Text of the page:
More than a dozen nurses at Sandilands Rehabilitation Centre (SRC) called in sick yesterday amid concerns of COVID-19 exposure at the facility, according to Bahamas Nurses Union (BNU) President Amancha Williams.
“As of 10:45 this morning, I have learned that there was a number of [nurses who] called in at SRC,” Williams told The Nassau Guardian.
“Those who are at work are saying that they have a
challenge at work. Nursing officers are saying that they’re still at work to assist with the shortage and they’re getting off tonight. That is what we’ve understood in my investigation when I called about what is happening.
“The nurses are tired.”
One nurse, who works at SRC, said, “I can count the amount of nurses here.”
SRC Administrator Mary Walker directed all comments to the Public Hospitals Authority (PHA) when reached.
PHA Director of Communications Judy Terrell said 14 nurses “called in”.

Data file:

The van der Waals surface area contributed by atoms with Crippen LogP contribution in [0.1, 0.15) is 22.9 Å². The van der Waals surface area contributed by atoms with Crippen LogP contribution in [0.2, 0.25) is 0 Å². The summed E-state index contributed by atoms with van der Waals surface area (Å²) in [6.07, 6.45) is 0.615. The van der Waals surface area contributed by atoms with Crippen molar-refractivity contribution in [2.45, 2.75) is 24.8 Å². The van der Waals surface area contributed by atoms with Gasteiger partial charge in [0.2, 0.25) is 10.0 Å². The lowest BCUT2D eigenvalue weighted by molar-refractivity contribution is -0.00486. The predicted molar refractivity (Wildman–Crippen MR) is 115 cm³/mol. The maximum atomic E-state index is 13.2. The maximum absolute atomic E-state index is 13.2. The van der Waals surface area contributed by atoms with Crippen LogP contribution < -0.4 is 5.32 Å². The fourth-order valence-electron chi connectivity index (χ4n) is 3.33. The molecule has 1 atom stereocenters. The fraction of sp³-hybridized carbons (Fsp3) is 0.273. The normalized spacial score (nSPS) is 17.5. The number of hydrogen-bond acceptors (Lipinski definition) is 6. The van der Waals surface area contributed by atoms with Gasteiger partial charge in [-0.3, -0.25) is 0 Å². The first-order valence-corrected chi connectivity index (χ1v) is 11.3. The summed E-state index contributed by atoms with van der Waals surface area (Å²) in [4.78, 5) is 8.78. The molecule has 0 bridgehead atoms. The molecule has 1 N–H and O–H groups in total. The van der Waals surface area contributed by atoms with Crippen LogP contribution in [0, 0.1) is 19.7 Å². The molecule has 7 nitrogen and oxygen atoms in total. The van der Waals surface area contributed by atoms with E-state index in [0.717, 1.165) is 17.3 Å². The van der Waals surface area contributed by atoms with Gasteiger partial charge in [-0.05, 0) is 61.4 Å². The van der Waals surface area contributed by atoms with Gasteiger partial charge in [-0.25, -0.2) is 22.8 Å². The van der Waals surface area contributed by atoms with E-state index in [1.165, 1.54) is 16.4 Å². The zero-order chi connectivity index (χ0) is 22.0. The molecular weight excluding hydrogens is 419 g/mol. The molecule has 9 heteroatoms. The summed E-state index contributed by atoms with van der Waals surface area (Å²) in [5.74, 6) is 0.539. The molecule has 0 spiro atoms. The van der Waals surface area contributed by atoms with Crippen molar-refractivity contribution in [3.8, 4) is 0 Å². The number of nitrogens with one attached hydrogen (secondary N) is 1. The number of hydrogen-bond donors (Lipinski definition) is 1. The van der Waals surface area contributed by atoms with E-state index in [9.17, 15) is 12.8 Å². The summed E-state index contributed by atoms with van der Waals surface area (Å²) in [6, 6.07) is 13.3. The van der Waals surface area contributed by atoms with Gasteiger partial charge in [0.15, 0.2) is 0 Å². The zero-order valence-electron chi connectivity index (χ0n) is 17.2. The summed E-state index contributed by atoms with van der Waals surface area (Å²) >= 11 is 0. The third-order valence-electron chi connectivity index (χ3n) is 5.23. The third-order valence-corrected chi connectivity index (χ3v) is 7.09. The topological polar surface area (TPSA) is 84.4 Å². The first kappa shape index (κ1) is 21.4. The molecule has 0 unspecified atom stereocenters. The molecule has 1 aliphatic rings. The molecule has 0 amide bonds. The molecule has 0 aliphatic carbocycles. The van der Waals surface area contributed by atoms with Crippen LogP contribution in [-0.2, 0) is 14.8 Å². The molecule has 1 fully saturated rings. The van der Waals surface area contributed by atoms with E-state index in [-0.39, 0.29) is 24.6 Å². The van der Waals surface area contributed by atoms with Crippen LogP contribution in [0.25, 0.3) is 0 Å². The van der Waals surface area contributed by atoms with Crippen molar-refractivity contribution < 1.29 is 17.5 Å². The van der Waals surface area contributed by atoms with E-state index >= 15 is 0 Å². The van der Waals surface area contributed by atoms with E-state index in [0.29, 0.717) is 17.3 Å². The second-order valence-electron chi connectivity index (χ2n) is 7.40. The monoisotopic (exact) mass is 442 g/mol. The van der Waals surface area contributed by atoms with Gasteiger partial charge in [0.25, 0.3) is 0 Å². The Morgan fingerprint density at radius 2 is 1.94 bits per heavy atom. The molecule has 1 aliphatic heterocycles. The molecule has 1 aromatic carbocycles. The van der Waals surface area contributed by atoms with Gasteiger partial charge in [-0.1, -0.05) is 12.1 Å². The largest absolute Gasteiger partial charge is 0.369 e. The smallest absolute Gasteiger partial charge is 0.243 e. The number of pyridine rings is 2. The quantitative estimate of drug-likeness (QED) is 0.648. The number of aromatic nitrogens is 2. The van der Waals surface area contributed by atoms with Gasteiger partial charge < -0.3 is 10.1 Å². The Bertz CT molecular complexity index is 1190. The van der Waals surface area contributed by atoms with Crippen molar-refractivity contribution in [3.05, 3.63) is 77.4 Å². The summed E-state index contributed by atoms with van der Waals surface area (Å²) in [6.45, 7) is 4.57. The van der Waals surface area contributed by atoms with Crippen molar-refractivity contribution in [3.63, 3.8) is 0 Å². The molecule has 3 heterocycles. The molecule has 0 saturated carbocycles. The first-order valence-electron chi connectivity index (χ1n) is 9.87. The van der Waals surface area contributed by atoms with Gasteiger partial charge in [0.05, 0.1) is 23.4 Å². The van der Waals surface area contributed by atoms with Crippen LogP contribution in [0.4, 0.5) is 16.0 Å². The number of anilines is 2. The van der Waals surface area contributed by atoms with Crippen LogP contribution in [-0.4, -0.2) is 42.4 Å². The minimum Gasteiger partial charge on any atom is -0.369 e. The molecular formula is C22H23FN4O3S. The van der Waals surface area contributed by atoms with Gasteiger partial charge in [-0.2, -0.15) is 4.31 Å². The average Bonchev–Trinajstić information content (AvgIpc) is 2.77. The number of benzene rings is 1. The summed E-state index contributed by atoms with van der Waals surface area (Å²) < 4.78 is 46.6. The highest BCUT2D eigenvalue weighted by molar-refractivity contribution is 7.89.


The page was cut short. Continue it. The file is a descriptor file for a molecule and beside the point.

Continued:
To her knowledge, services were not impacted “significantly”, she said.
Earlier this month, PHA confirmed that 23 patients at SRC tested positive after a staff member, who was working across three wards, tested positive for COVID-19.
Walker said 39 employees were interviewed as a result of the incident.
Yesterday, Williams said the union was working with Walker and other officials “to try and assist”.
She said it appears as though “we are not having any good results”.
“In reference to the timing of getting back their test results, some are waiting longer — four to five days — knowing that they have been exposed,” Williams said.
“They are not getting tested and they are experiencing symptoms and no testing. So, we have a number of challenges on these wards. Nurses are really sick.
“If you have any flu-like symptoms, you’re being told to stay home because you don’t want to expose yourself, your patients and you don’t want to expose your family.”
She said the nurses are anxious and frustrated and argued that the system isn’t working for some of the nurses.
“They feel like they’re second class,” Williams said.